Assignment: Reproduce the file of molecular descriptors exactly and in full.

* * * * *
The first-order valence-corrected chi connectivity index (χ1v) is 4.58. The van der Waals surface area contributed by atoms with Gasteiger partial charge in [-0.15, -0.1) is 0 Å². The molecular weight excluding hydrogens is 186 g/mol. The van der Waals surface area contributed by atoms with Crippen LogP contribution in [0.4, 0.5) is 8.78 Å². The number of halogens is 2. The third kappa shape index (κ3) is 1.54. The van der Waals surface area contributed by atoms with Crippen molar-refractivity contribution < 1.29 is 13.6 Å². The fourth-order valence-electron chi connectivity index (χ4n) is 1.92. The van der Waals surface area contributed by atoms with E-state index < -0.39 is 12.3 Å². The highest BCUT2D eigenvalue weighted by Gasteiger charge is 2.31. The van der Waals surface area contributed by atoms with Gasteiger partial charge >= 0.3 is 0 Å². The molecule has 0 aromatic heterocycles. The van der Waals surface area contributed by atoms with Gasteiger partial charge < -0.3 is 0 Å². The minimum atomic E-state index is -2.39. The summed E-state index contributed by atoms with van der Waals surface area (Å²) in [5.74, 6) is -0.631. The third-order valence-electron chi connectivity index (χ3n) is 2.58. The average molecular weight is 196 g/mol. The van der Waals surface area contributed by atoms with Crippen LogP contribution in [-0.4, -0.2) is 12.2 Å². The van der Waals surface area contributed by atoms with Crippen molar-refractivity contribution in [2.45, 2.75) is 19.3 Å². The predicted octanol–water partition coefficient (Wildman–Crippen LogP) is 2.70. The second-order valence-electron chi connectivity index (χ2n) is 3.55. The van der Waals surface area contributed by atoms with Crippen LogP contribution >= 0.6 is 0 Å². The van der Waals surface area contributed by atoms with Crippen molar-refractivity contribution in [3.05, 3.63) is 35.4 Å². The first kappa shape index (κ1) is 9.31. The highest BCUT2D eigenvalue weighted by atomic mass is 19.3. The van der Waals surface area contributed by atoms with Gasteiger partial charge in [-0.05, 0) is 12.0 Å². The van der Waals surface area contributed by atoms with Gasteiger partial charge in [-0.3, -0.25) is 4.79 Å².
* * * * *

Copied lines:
The first-order valence-corrected chi connectivity index (χ1v) is 4.58. The van der Waals surface area contributed by atoms with Gasteiger partial charge in [-0.15, -0.1) is 0 Å². The molecular weight excluding hydrogens is 186 g/mol. The van der Waals surface area contributed by atoms with Crippen LogP contribution in [0.4, 0.5) is 8.78 Å². The number of halogens is 2. The third kappa shape index (κ3) is 1.54. The van der Waals surface area contributed by atoms with Crippen molar-refractivity contribution < 1.29 is 13.6 Å². The fourth-order valence-electron chi connectivity index (χ4n) is 1.92. The van der Waals surface area contributed by atoms with E-state index < -0.39 is 12.3 Å². The highest BCUT2D eigenvalue weighted by Gasteiger charge is 2.31. The van der Waals surface area contributed by atoms with Gasteiger partial charge >= 0.3 is 0 Å². The molecule has 0 aromatic heterocycles. The van der Waals surface area contributed by atoms with Gasteiger partial charge < -0.3 is 0 Å². The minimum atomic E-state index is -2.39. The summed E-state index contributed by atoms with van der Waals surface area (Å²) in [5.74, 6) is -0.631. The third-order valence-electron chi connectivity index (χ3n) is 2.58. The average molecular weight is 196 g/mol. The van der Waals surface area contributed by atoms with Crippen LogP contribution in [-0.4, -0.2) is 12.2 Å². The van der Waals surface area contributed by atoms with Crippen molar-refractivity contribution in [2.45, 2.75) is 19.3 Å². The predicted octanol–water partition coefficient (Wildman–Crippen LogP) is 2.70. The second-order valence-electron chi connectivity index (χ2n) is 3.55. The van der Waals surface area contributed by atoms with Crippen LogP contribution >= 0.6 is 0 Å². The van der Waals surface area contributed by atoms with Crippen molar-refractivity contribution in [3.05, 3.63) is 35.4 Å². The first kappa shape index (κ1) is 9.31. The highest BCUT2D eigenvalue weighted by atomic mass is 19.3. The van der Waals surface area contributed by atoms with Gasteiger partial charge in [-0.05, 0) is 12.0 Å². The van der Waals surface area contributed by atoms with Gasteiger partial charge in [-0.3, -0.25) is 4.79 Å².